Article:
Faust: The Turnaround Mindset

War–it’s what many people propose as the key to business success. And thus, there is a need for strategy. But even the best warriors know the ultimate strategy is avoiding battle or, better yet, war altogether. For all that, business strategy isn’t about killing. It is about creating. Often, the ultimate creation tool in business is the turnaround mindset.

Why a turnaround mindset? A secret CEO turnaround geniuses know is the right mindset is key to turning around a dying company. The same secret applies to growing a healthy company. Control the mindset, and you control the rudder that controls the ship. The angle of a mindset is much like the angle of a sailboat. A sailor can use lateral resistance on the water and actually sail twice the speed of the wind.

Every leader aims to optimize his or her organization’s speed of growth, and the best turnaround CEOs have taught me if you can create the turnaround mindset within even just a few key individuals, it can build momentum and direct a good company to a higher echelon of achievement.

To accomplish this, a leader must ask the right questions to stimulate the right thoughts that lead to clearer priorities. Greater clarity leads to actions that facilitate ever-greater results and, ultimately, the transformative change characteristic of any turnaround.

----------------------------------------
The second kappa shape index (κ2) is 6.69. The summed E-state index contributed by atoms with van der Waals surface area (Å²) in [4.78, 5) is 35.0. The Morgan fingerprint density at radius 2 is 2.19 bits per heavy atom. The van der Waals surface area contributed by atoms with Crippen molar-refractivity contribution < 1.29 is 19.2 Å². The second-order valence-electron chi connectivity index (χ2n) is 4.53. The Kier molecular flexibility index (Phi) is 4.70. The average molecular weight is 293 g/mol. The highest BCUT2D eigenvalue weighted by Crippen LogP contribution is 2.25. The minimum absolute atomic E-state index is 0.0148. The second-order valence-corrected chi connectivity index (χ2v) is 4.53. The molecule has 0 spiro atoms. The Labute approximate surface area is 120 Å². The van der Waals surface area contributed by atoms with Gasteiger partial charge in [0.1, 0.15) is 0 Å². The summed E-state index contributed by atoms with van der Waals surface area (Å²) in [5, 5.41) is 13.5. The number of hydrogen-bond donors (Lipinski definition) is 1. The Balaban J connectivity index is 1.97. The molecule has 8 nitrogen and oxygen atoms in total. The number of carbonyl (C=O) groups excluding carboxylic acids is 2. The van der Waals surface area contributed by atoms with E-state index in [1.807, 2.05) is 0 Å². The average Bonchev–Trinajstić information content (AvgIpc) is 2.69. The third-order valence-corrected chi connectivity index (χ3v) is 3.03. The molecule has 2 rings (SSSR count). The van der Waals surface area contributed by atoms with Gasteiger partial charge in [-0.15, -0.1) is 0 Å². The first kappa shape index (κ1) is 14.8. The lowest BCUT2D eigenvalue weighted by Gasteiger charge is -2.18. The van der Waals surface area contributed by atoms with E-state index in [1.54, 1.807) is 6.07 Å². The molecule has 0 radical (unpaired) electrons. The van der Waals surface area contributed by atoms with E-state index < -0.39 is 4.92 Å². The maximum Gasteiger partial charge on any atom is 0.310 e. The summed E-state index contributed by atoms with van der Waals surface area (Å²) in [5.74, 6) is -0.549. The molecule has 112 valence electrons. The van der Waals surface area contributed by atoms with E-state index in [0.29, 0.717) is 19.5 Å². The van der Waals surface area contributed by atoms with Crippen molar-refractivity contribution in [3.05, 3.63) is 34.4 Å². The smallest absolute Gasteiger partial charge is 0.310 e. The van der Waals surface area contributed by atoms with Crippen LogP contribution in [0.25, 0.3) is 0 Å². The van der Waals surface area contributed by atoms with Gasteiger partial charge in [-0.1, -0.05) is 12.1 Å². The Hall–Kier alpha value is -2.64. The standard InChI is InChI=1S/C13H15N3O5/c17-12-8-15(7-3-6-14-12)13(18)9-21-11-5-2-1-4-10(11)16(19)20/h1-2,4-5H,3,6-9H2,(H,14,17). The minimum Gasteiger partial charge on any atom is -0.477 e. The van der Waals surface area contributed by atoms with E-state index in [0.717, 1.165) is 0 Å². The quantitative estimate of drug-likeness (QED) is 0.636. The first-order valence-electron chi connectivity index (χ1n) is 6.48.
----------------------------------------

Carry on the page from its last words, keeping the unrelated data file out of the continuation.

All companies have momentum—a mix of both good and bad momentum. Getting yourself and a core group into a turnaround mindset will ultimately propel your company toward new growth. This will lead you toward finding and pulling the high-growth levers that can begin a growth revolution.

Strategy is the primary growth lever, and often, it’s the most powerful of all growth levers. When a company has conceived an excellent strategy, and when it has been tested and refined, evidence will prove its effectiveness. Strategy may yield a distinct and defensible competitive advantage. When customers are given all relevant facts about a company with a good strategy and all relevant facts about alternatives, a preponderance of those qualified customers will consistently choose the company with a good strategy. With good strategy, marketing is more effective, selling is more effective, profits are optimal, competition is kept at bay, and perhaps barriers of entry are established to prevent competition.

Excellent strategy can be the ultimate growth lever, but to enter this nirvana, some sacrifices must be made. In other words, strategy is also about what you will not do, markets you will not enter and practices you will abandon. Many issues prevent good strategy. Often, the biggest is companies are not willing to let go.

There are misperceptions strategy is set in stone, determined at an annual event and a concern of only top management. However, it’s a false assumption that strategy, strategic insights and strategic adjustments only come from owners, boards, CEOs or executives. This is far from reality. On the front lines of sales, marketing and other business functions, innovations very strategic in nature allow for a business to consistently outmaneuver the competition and repeatedly secure higher margin business. I’ve seen folks on the front lines do this in direct disobedience to management’s directives. 

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